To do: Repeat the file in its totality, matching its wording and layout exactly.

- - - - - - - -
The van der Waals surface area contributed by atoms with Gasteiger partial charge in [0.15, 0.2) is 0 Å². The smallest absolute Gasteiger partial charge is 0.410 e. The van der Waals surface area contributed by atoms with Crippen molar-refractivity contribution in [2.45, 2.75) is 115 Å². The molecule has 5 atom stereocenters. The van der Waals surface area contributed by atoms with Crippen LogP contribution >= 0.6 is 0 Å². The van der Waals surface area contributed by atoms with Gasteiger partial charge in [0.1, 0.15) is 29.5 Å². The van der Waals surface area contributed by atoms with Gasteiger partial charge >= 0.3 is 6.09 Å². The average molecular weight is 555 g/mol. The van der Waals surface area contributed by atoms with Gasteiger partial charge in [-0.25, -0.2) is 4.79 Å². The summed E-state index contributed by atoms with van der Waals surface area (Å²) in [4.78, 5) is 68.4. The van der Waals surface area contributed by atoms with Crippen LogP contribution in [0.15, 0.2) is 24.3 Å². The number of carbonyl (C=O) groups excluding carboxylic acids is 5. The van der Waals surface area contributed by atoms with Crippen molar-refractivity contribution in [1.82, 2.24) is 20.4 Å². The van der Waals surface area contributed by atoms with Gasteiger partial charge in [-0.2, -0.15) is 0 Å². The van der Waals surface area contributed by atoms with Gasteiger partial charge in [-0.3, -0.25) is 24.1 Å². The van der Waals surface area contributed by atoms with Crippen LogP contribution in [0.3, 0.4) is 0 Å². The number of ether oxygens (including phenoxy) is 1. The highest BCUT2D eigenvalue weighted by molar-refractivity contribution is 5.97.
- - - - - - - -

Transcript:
The van der Waals surface area contributed by atoms with Gasteiger partial charge in [0.15, 0.2) is 0 Å². The smallest absolute Gasteiger partial charge is 0.410 e. The van der Waals surface area contributed by atoms with Crippen molar-refractivity contribution in [2.45, 2.75) is 115 Å². The molecule has 5 atom stereocenters. The van der Waals surface area contributed by atoms with Crippen LogP contribution >= 0.6 is 0 Å². The van der Waals surface area contributed by atoms with Gasteiger partial charge in [0.1, 0.15) is 29.5 Å². The van der Waals surface area contributed by atoms with Gasteiger partial charge >= 0.3 is 6.09 Å². The average molecular weight is 555 g/mol. The van der Waals surface area contributed by atoms with Gasteiger partial charge in [-0.25, -0.2) is 4.79 Å². The summed E-state index contributed by atoms with van der Waals surface area (Å²) in [4.78, 5) is 68.4. The van der Waals surface area contributed by atoms with Crippen LogP contribution in [0.15, 0.2) is 24.3 Å². The number of carbonyl (C=O) groups excluding carboxylic acids is 5. The van der Waals surface area contributed by atoms with Crippen molar-refractivity contribution in [1.82, 2.24) is 20.4 Å². The van der Waals surface area contributed by atoms with Gasteiger partial charge in [-0.2, -0.15) is 0 Å². The van der Waals surface area contributed by atoms with Gasteiger partial charge in [-0.3, -0.25) is 24.1 Å². The van der Waals surface area contributed by atoms with Crippen LogP contribution in [0.3, 0.4) is 0 Å². The number of ether oxygens (including phenoxy) is 1. The highest BCUT2D eigenvalue weighted by molar-refractivity contribution is 5.97.